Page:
Your Medical Mind: How to Decide What Is Right for You is written by Jerome Groopman and Pamela Hartzband. Jerome Groopman is not only a New Yorker writer and bestselling author, but also an oncologist who gives his patients suggestions on lifesaving decisions. Pamela Hartzband is a noted endocrinologist and educator at Harvard Medical School who helps patients make critical decisions about their long-term health. The authors in this book convey groundbreaking message: everyone, being a patient instead of a medical expert, can solve the confusion out and find the most suitable decision about treatment. The idea of the medical mind is new and encouraging to people, especially to us Chinese who have no idea but count completely on their doctor while getting sick.
2.2. The Characteristics of the Source Medicine-Health Texts
Since medicine-health texts combine medicine and health, it is both informative and communicative. On the lexical level, there are many terminologies. And in this kind of text, the authors of the book adapted narratives to convince the patients of their ideas. It is also key to pay attention to the coherence between each two sections of the source medicine-health texts, especially the coherence by conjunctions. On the syntactical level, as the common features in medicine-health text, there are many long, complex sentences and passive-voice sentences.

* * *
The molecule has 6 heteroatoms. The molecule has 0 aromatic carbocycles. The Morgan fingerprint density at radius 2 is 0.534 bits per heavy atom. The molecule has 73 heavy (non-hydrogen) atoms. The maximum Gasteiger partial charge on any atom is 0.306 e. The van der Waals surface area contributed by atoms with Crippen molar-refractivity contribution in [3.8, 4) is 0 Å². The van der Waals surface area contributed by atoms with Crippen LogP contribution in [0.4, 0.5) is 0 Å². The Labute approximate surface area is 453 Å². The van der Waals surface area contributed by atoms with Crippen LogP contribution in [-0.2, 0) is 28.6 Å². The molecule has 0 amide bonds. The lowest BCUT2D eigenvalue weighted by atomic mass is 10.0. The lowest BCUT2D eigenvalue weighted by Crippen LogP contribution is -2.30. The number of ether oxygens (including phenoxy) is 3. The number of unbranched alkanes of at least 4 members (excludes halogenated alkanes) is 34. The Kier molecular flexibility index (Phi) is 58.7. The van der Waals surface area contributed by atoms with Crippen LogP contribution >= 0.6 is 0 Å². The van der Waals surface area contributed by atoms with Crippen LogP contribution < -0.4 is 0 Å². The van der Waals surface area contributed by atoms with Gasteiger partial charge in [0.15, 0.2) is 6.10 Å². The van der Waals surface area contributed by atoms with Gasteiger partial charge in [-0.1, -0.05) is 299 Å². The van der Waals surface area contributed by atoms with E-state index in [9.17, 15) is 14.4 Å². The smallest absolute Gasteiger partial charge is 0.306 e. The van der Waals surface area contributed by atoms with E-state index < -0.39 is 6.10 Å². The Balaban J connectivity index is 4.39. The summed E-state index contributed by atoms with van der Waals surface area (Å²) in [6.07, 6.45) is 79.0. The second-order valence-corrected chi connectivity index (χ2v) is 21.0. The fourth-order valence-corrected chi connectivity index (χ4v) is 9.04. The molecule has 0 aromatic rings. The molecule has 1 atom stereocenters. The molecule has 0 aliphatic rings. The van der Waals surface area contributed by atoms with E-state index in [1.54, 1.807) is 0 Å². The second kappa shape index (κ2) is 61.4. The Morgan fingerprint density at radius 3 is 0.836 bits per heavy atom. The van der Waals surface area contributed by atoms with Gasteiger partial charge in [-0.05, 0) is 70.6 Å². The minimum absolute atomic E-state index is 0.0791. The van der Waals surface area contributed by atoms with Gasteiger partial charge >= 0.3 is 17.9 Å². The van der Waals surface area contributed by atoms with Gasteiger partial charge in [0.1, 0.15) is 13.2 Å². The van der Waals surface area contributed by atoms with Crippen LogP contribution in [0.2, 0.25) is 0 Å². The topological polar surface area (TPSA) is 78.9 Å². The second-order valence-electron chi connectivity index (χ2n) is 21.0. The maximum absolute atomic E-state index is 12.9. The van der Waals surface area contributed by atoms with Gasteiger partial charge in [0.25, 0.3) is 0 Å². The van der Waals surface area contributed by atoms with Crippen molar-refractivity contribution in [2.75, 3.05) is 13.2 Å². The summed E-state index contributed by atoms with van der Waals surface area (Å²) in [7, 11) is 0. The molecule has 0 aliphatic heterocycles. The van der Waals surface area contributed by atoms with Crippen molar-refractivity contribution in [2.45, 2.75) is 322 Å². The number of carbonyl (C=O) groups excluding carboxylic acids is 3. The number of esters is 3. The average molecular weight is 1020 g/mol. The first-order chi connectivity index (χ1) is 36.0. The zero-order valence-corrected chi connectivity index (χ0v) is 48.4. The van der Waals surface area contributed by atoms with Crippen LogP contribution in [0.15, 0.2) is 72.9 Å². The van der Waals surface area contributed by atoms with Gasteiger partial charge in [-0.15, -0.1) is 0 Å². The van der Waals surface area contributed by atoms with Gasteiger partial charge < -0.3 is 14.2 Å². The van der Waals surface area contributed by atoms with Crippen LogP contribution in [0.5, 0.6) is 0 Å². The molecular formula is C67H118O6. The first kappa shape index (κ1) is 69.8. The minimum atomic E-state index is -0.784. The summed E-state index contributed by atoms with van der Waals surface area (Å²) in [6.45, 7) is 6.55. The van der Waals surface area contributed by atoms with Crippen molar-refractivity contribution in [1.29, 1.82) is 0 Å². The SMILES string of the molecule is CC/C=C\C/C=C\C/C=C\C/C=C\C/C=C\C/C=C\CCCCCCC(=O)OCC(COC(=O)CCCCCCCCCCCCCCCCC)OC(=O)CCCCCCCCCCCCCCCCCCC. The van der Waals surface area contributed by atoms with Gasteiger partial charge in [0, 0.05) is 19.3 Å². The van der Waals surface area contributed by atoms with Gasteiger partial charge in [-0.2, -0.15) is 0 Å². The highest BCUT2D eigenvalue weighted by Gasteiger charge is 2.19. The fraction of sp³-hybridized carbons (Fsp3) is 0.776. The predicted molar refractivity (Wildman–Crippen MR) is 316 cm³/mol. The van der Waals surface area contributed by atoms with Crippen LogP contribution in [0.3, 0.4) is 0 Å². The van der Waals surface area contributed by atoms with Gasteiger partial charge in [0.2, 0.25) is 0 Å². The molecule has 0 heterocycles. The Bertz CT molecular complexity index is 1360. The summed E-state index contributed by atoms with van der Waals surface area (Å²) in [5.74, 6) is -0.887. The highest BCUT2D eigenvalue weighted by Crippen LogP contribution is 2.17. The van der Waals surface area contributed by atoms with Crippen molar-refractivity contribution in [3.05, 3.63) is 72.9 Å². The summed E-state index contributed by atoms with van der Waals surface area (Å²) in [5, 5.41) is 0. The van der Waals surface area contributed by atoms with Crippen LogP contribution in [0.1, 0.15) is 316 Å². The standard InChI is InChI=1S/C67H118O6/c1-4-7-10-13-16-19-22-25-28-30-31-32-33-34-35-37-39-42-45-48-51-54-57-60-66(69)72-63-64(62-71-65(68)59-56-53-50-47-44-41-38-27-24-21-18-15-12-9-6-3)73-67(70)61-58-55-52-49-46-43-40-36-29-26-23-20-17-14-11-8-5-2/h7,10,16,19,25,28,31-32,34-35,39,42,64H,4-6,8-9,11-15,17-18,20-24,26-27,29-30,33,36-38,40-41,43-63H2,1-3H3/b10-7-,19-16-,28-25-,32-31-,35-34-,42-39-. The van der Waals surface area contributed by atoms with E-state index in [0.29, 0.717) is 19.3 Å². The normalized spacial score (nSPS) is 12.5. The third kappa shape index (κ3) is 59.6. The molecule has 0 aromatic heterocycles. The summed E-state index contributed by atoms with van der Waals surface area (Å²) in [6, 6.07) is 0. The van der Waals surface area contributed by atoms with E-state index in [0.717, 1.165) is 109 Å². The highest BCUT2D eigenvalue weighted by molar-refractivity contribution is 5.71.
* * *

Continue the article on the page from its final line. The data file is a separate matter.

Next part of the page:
In recent years, with the improvement of people’s living condition and popularity of science and technology, people pay more attention to their health. According to the present status, there are ever-increasing E-C translation of medicine-health concerned books in China, especially Chinese medicine oriented health care books. Moreover, it’s more functional for Chinese people to introduce books concerning scientific and medical expert-guided ideas and information from abroad.
2.3. The E-C Translation of the Medicine-Health Texts
It is a must to translate the medicine health book from English into Chinese, for Chinese people badly need it with ever increasing awareness of their body health. As for the requirements, firstly, what the source text tells should meet the need of the target readers. Secondly, the translator should follow the principle of objectivity from the informative perspective of medicine health text, and the target text should be precise and authentic in information. Thirdly, the target text should also be readable, infectious and convincing in communication. Only with the three points mentioned above is the translation a good target text.
3. Literature Review
3.1. Relevance Theory